Europêche president Javier Garat confirmed most EU vessels will not request the fishing permits. (Photo: Europêche)
Three EU fleets not to use fishing permits in Mauritania
Friday, August 03, 2012, 23:10 (GMT + 9)
The secretary general of the Spanish Fisheries Confederation (Cepesca) and president of Europêche, Javier Garat, confirmed that "a very large majority" of the European fleet decided not to ask for fishing permits which are included in the new agreement signed between the European Union (EU) and Mauritania.
As Garat stated, the vessels from Poland, Lithuania and the Netherlands have waived these permits because the cost is "unaffordable," the newspaper Faro de Vigo reported.
The new fishing deal excludes 24 boats of the Spanish cephalopod fleet and allows 70 EU vessels to fish in Mauritanian fishing grounds, where shrimp, tuna, demersal species and pelagic species can be caught.
In addition, cephalopod vessels from Portugal, Italy and Greece were excluded from the bilateral pact.
The Minister of Agriculture, Food and Environment (Magrama), Miguel Arias Cañete, after meeting with the associations of owners affected by this agreement, said that not all Spanish fishing vessels would make use of the granted permits.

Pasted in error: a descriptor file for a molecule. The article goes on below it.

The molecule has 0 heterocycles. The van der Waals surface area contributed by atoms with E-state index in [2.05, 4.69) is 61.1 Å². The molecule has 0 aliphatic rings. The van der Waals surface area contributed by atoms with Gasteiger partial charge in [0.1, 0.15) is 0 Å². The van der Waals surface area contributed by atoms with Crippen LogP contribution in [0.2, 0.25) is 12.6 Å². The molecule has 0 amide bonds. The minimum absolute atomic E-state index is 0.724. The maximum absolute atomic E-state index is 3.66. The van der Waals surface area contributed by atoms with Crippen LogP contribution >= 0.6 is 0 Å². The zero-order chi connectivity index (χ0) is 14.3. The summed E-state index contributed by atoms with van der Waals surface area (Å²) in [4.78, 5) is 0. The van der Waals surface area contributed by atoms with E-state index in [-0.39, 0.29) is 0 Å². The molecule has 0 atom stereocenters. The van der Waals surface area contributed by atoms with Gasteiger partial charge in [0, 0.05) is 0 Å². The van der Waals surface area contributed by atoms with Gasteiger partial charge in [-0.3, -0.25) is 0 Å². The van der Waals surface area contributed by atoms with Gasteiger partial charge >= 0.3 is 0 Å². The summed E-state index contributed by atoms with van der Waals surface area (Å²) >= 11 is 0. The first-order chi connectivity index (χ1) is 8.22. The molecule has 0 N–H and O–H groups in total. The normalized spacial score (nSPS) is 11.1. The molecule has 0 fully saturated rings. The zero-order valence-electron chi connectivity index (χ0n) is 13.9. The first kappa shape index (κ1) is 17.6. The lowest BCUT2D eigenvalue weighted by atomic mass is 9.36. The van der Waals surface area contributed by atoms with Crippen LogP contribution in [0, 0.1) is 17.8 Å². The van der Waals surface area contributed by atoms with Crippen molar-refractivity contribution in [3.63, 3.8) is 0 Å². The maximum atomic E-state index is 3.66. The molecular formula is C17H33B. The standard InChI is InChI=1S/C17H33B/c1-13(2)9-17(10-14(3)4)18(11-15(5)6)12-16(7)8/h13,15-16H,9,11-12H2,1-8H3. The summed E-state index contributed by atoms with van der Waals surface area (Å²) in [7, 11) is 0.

Garat said shellfish ships from Andalusia will not go to the Mauritanian waters to fish and it is likely that bottom longliners and hake ships will not do so either.
Instead, the owners of the freezer tuna vessels expect to use the fishing permits.
In this regard, the head of the National Association of Freezer Tuna Vessels (Anabac), José Luis Telletxea, stressed the special items and the "different situation" of this fleet. He explained that by engaging in the capture of a highly migratory species, this requires shipowners to have fishing permits in the countries bordering the African coast.
For his part, Arias Cañete recalled with concern "that the EC has negotiated a fishing agreement through which the EU would pay EUR 140 million in two years for not fishing in Mauritania, in addition to the EUR 80 million the sector intended to pay."
Meanwhile, the president of the Shipowners' Association of Marín, Andrés Guiance, warned that "the agreement with Mauritania will make the port of Marín become a dead port."
"The treaty will result in the loss of 10,000 direct and indirect jobs and of EUR 60 million," he warned.
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